Doctor of Leadership in Global Perspectives: Crafting Ministry in an Interconnected World

A Step Back, A Step Forward, and a Commitment to Change

Written by: on March 9, 2023

“The truth can be uncomfortable, but if we don’t face reality [our] implicit biases will shape and transform our society in a way that we had never thought possible.”[1] I took some valuable steps backward and forward this week while reading Pragya Agarwal’s book, Sway, and emerged with new learnings and new commitments.

Pragya Agarwal’s Sway: Unravelling Unconscious Bias

Pragya Agarwal, in her book, Sway: Unravelling Unconscious Bias, brings together her own research on the human brain, behavior, society and psychology, along with the research of other experts to present a scientific explanation of why we act and think the way we do.[2] Agarwal, a behavioral scientist, focuses on implicit bias, which she defines as “those biases that exist without our conscious knowledge, the ones that manifest themselves in our actions and reactions often without us realising it…”[3] Though Agarwal notes this was a difficult book to write, as talking about discrimination and prejudice isn’t easy, she emphasizes the importance of considering the ways in which our contemporary society shapes us, saying,

“It is about understanding the way we put up walls between ‘us’ and ‘them’ before we even realise we are doing so, how we interpret the messages we get from the media and the politicians, and the attempts to make sense of the noise and understand how biases shape the way we react to these messages.”[4]

She notes that we all carry unconscious bias. “We judge, we exclude people, we stereotype.”[5] We must raise awareness within ourselves and in our community as to why we act the way we do, so as to make clearer sense of who we are, who we want to be, and who we will become.[6]

Taking a Step Back from the Text

After reading Agarwal’s book, I took a step back to digest her message on implicit bias. My first thought was, “God, what have we done? We have come so far from what you intended for your people and your world. Help us. What are we to do?” My next thought was, I need to continue working on myself. I want to be aware of my own prejudices and change the ways I think and act. And, in my position as a leader, I want to create safe places for people to see their biases and make positive changes, as well.

I am thankful for family, friends, and colleagues who shine a light on my personal stereotypes so that I can see them. For example, an opportunity to see and unravel some unconscious biases came when my husband and I got married. We bumped into hidden prejudices we held around people from various political parties, cities, churches, and careers. We even had differing stereotypes toward people who shopped at different grocery stores. Because we got married after decades of living in different environments, our biases were embedded deeply in our being, making them hard to see and change. We have learned that we must change. In committing to learn and with the help of others, we can grow and see more clearly.

Taking a Step into the Text

While reading Agarwal’s book, I noticed that she brought attention several times to the Implicit Association Test (IAT), which was developed in 1998 by Anthony Greenwald at the University of Washington for the purpose of measuring automatic implicit associations.[7] The test has been broadly used in the United States to show people their attitudes of which they were unaware.[8] The IAT rang a bell for me. I dug into my materials at work and discovered that this is one of the tools we use to train our host home providers when they are preparing to house a high school student in our program. There is a problem with the test. Agarwal pointed out that the test “faced controversy in terms of what it measures and how reproduceable the results are.”[9] I did some further research to confirm this and found that many researchers feel the test needs additional scrutiny, as reliability has been shown to be “poor.”[10]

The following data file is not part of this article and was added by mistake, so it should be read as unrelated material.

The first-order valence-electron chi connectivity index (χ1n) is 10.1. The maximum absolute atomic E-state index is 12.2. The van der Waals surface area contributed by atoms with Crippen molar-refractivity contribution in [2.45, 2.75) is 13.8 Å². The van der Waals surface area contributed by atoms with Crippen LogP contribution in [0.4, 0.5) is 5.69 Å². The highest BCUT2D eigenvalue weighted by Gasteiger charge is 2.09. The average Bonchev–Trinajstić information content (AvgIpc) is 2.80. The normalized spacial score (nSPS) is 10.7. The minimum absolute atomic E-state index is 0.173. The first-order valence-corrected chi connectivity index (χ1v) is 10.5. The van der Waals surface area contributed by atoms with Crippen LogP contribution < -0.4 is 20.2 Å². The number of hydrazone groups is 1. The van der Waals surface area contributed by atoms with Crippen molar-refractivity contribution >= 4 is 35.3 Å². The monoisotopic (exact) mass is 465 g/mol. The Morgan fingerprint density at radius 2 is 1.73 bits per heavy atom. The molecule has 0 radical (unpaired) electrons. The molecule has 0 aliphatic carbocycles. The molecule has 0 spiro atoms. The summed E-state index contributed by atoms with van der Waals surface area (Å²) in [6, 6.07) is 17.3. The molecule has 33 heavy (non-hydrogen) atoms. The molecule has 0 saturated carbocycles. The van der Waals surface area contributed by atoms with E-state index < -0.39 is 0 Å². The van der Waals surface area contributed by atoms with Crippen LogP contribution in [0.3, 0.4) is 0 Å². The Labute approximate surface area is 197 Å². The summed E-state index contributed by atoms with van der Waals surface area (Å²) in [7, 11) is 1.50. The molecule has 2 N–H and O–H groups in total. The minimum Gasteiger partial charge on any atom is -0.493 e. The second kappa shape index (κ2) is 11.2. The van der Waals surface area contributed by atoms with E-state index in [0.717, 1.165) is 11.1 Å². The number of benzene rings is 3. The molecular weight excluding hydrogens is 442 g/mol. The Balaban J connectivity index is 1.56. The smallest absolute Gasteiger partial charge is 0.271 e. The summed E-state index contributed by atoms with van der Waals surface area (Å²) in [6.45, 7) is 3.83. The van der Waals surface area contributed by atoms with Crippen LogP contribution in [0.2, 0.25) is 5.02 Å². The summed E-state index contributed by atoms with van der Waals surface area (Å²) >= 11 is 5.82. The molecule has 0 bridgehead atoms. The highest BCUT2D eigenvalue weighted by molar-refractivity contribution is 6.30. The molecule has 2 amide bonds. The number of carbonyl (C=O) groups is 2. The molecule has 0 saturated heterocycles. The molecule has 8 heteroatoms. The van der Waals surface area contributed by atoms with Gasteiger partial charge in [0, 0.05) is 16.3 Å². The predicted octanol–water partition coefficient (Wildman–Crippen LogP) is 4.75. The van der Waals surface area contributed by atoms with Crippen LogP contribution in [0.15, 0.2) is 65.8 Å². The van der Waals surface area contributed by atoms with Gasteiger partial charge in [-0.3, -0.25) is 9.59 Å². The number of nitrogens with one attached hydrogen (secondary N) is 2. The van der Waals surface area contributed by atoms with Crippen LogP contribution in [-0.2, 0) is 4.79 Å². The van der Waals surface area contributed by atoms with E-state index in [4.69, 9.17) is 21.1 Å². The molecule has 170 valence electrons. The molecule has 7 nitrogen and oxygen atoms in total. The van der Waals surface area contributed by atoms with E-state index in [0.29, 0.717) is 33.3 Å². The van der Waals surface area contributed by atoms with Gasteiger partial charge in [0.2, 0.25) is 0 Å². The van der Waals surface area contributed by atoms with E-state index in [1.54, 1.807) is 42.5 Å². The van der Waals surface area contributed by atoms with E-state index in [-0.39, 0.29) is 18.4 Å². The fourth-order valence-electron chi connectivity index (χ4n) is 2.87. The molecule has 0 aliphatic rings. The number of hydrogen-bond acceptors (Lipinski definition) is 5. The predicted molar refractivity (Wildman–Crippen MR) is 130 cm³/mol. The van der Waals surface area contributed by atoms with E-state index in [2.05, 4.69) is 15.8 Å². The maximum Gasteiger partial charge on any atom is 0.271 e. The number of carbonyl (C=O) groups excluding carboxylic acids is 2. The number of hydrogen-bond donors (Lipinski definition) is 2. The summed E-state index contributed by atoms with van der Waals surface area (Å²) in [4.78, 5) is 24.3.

I am embarrassed to say that I did not more thoroughly investigate this tool, and because it is attached to a website which includes “Harvard,” I deemed it trustworthy, given Harvard University’s strong academic reputation.[11] This revealed some of my hidden biases. As the leader of our team, I am responsible to explore the validity of all materials used in our program, even if they come prepackaged with what I think is a “legitimate” label. I now can make a change in our training materials to provide more valuable resources regarding implicit bias for our home providers and team.

Action Steps

Having gained some important information through my reading of Sway and in my contemplation of unconscious bias, I have some action steps to implement.

  1. Make a concerted effort to identify my prejudices that sway my thinking and acting in negative ways. Invite knowledgeable individuals to point out the biases they see in me. Make changes.
  2. Remove the IAT from our training materials at work and find new ways to discuss and learn about implicit bias with our team and home providers.
  3. Research local experts in implicit bias. Invite them to train our team and home providers in further understanding the ways we think and act, so that we can make positive changes.


I am thankful for Pragya Agarwal’s message, which has challenged me to be more sensitive to implicit bias in my own life. I am also grateful for the insight I discovered in her book regarding the use of the IAT. I want to be aware of my own biases, make changes, and extend the opportunity for growth to my team. Together, may we contribute to creating a just and vibrant community for every person.





[1] Pragya Agarwal, Sway: Unravelling Unconscious Bias (New York, NY: Bloomsbury Sigma, 2020), 23.

[2] Agarwal, 15-16.

[3] Agarwal, 16.

[4] Agarwal, 22-23.

[5] Agarwal, 22.

[6] Agarwal, 23.

[7] Agarwal, 225.

[8] Project Implicit, https://implicit.harvard.edu/implicit/education.html.

[9] Agarwal, 225.

[10] Craig Frisby, “Prejudice Under the Microscope: The Implicit Association Test (Part II),” Jan 13, 2021, https://www.mindingthecampus.org/2021/01/13/prejudice-under-the-microscope-the-implicit-association-test-part-ii/; and J. Sukhera, M. Wodzinski, M. Rehman, C.M. Gonzalez. “The Implicit Association Test in health professions education: A meta-narrative review.” Perspect Med Educ. 2019 Oct;8(5):267-275. doi: 10.1007/s40037-019-00533-8. PMID: 31535290; PMCID: PMC6820611.